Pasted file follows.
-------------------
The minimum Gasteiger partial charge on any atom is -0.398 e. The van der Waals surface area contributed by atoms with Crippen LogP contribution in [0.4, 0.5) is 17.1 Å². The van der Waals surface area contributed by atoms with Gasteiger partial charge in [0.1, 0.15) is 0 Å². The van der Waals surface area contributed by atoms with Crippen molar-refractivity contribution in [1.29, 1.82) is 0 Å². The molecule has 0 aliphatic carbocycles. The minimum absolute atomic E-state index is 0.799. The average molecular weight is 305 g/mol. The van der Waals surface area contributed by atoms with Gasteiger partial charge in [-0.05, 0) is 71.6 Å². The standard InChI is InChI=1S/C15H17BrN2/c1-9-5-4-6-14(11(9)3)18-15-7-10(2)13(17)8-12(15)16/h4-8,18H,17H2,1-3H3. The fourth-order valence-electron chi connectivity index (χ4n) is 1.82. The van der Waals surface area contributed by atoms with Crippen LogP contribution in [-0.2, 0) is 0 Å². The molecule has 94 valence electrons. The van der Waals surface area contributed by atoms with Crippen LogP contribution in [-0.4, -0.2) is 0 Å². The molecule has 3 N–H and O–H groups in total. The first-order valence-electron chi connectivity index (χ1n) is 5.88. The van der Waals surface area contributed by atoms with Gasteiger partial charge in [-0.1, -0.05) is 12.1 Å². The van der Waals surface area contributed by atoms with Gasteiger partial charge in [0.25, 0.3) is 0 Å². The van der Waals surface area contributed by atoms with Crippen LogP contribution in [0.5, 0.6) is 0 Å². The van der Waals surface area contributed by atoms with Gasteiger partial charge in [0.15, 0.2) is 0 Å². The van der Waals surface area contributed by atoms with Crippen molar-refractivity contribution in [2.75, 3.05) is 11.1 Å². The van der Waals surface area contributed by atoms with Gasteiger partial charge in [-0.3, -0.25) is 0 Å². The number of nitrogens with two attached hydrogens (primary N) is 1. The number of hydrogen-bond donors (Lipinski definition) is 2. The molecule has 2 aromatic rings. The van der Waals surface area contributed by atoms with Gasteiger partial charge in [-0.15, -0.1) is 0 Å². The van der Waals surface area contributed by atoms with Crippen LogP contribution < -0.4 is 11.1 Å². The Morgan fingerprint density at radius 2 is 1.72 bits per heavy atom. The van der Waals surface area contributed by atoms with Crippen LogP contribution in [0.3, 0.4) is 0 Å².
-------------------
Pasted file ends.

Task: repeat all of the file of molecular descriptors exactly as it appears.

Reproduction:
The minimum Gasteiger partial charge on any atom is -0.398 e. The van der Waals surface area contributed by atoms with Crippen LogP contribution in [0.4, 0.5) is 17.1 Å². The van der Waals surface area contributed by atoms with Gasteiger partial charge in [0.1, 0.15) is 0 Å². The van der Waals surface area contributed by atoms with Crippen molar-refractivity contribution in [1.29, 1.82) is 0 Å². The molecule has 0 aliphatic carbocycles. The minimum absolute atomic E-state index is 0.799. The average molecular weight is 305 g/mol. The van der Waals surface area contributed by atoms with Gasteiger partial charge in [-0.05, 0) is 71.6 Å². The standard InChI is InChI=1S/C15H17BrN2/c1-9-5-4-6-14(11(9)3)18-15-7-10(2)13(17)8-12(15)16/h4-8,18H,17H2,1-3H3. The fourth-order valence-electron chi connectivity index (χ4n) is 1.82. The van der Waals surface area contributed by atoms with Crippen LogP contribution in [-0.2, 0) is 0 Å². The molecule has 94 valence electrons. The van der Waals surface area contributed by atoms with Crippen LogP contribution in [-0.4, -0.2) is 0 Å². The molecule has 3 N–H and O–H groups in total. The first-order valence-electron chi connectivity index (χ1n) is 5.88. The van der Waals surface area contributed by atoms with Gasteiger partial charge in [-0.1, -0.05) is 12.1 Å². The van der Waals surface area contributed by atoms with Gasteiger partial charge in [0.25, 0.3) is 0 Å². The van der Waals surface area contributed by atoms with Crippen LogP contribution in [0.5, 0.6) is 0 Å². The van der Waals surface area contributed by atoms with Gasteiger partial charge in [0.15, 0.2) is 0 Å². The van der Waals surface area contributed by atoms with Crippen molar-refractivity contribution in [2.75, 3.05) is 11.1 Å². The van der Waals surface area contributed by atoms with Gasteiger partial charge in [-0.3, -0.25) is 0 Å². The number of nitrogens with two attached hydrogens (primary N) is 1. The number of hydrogen-bond donors (Lipinski definition) is 2. The molecule has 2 aromatic rings. The van der Waals surface area contributed by atoms with Gasteiger partial charge in [-0.15, -0.1) is 0 Å². The van der Waals surface area contributed by atoms with Crippen LogP contribution < -0.4 is 11.1 Å². The Morgan fingerprint density at radius 2 is 1.72 bits per heavy atom. The van der Waals surface area contributed by atoms with Crippen LogP contribution in [0.3, 0.4) is 0 Å².